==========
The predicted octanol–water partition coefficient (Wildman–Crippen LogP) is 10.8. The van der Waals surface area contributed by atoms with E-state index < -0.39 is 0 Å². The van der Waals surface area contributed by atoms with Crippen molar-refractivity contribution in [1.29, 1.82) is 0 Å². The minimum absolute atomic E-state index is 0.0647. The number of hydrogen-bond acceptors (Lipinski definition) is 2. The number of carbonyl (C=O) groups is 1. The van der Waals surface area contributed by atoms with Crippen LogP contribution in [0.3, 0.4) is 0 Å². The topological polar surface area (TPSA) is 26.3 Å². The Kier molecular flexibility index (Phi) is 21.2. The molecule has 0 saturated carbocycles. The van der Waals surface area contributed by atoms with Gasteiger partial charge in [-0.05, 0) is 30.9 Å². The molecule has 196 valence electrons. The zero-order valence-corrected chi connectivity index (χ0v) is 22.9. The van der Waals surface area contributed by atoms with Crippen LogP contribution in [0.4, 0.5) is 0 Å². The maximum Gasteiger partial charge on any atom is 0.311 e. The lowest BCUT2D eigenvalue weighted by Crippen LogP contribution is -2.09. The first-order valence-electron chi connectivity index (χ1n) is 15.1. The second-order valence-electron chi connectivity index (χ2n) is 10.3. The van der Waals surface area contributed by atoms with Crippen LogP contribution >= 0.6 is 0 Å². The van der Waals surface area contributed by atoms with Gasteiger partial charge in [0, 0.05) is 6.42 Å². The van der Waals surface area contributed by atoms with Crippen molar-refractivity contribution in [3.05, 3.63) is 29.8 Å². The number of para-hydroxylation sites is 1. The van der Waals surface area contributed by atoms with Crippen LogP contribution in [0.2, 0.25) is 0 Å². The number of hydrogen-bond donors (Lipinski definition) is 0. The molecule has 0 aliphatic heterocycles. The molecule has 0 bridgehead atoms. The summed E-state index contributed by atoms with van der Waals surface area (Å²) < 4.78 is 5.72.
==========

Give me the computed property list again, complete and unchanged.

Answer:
The predicted octanol–water partition coefficient (Wildman–Crippen LogP) is 10.8. The van der Waals surface area contributed by atoms with E-state index < -0.39 is 0 Å². The van der Waals surface area contributed by atoms with Crippen molar-refractivity contribution in [1.29, 1.82) is 0 Å². The minimum absolute atomic E-state index is 0.0647. The number of hydrogen-bond acceptors (Lipinski definition) is 2. The number of carbonyl (C=O) groups is 1. The van der Waals surface area contributed by atoms with Crippen LogP contribution in [0.3, 0.4) is 0 Å². The topological polar surface area (TPSA) is 26.3 Å². The Kier molecular flexibility index (Phi) is 21.2. The molecule has 0 saturated carbocycles. The van der Waals surface area contributed by atoms with Gasteiger partial charge in [-0.05, 0) is 30.9 Å². The molecule has 196 valence electrons. The zero-order valence-corrected chi connectivity index (χ0v) is 22.9. The van der Waals surface area contributed by atoms with Crippen LogP contribution in [0.4, 0.5) is 0 Å². The maximum Gasteiger partial charge on any atom is 0.311 e. The lowest BCUT2D eigenvalue weighted by Crippen LogP contribution is -2.09. The first-order valence-electron chi connectivity index (χ1n) is 15.1. The second-order valence-electron chi connectivity index (χ2n) is 10.3. The van der Waals surface area contributed by atoms with Crippen LogP contribution >= 0.6 is 0 Å². The van der Waals surface area contributed by atoms with Gasteiger partial charge in [0, 0.05) is 6.42 Å². The van der Waals surface area contributed by atoms with Crippen molar-refractivity contribution in [3.05, 3.63) is 29.8 Å². The number of para-hydroxylation sites is 1. The van der Waals surface area contributed by atoms with Crippen LogP contribution in [0.2, 0.25) is 0 Å². The number of hydrogen-bond donors (Lipinski definition) is 0. The molecule has 0 aliphatic heterocycles. The molecule has 0 bridgehead atoms. The summed E-state index contributed by atoms with van der Waals surface area (Å²) < 4.78 is 5.72.